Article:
In this painting by Rubens that we saw in the National Gallery in Copenhagen a disturbingly young and female looking King Solomon is making the judgement that made him famous.
The two prostitutes in the glorious dresses each had a child, but one of the children has died. You can see the dead child on the floor. Both prostitutes claim to be the mother of the living child. Solomon must decide which is the true mother.
He ponders the problem and then arrives at a solution: the child will be cut in half and each mother shall have half. His hypothesis is that the real mother won’t permit this, and true enough the real mother stops the halving. In the gallery in Denmark the words left you thinking that the true mother thus lost the child, which seemed very unfair.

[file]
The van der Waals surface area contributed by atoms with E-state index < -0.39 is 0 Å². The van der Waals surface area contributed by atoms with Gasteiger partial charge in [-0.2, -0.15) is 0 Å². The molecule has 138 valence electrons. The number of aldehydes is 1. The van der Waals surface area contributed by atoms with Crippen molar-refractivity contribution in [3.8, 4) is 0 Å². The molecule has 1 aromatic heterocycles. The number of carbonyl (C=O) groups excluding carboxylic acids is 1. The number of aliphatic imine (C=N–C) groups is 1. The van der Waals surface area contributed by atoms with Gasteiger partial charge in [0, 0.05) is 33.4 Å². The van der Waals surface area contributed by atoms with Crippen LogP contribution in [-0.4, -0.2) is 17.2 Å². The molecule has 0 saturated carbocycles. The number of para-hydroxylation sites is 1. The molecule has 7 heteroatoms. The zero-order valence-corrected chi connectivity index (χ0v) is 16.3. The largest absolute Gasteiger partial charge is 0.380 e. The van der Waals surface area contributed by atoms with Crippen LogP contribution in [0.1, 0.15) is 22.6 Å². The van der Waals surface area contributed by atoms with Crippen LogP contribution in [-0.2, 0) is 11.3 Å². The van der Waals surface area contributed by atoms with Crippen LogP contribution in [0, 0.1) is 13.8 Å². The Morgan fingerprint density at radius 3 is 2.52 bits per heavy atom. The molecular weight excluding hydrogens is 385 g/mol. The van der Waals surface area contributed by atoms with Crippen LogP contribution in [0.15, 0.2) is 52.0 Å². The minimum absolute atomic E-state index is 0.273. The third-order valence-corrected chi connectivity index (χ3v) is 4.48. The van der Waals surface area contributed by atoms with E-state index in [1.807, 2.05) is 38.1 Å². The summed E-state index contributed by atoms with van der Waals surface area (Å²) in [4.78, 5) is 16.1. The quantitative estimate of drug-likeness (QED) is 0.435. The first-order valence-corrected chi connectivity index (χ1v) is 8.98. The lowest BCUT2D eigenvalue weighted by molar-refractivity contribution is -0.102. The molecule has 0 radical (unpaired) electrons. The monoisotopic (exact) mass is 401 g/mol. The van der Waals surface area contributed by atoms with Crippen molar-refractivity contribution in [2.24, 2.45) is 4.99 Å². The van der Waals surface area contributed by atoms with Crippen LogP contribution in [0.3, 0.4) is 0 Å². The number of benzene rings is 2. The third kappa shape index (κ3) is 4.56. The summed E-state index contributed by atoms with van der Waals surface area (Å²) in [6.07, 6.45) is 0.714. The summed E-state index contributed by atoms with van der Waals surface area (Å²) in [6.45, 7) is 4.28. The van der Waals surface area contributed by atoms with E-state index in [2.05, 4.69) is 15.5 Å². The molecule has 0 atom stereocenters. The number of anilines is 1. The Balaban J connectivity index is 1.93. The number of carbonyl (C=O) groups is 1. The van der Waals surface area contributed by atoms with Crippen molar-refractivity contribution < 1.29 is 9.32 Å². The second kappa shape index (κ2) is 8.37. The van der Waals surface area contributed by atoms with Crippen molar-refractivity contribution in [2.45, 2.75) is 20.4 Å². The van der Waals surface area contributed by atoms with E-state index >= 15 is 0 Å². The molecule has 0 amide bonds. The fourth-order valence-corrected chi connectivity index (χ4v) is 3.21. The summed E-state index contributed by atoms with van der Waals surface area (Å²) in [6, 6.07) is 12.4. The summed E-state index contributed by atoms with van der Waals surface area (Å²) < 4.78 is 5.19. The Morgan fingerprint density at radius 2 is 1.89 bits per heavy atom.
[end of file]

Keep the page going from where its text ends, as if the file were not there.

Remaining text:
Ruben’s method was to sketch a design, leave his pupils to execute most of the painting, and then finish the parts that mattered most. My guess here is that he certainly painted the wriggling child and probably the dresses (certainly the yellow one) which take up so much of the picture. Perhaps too he painted the face of the woman on the right, but surely he didn’t paint Solomon.
Wikipedia tells me that historians have identified 22 other stories that are the same, mostly from India and the Far East.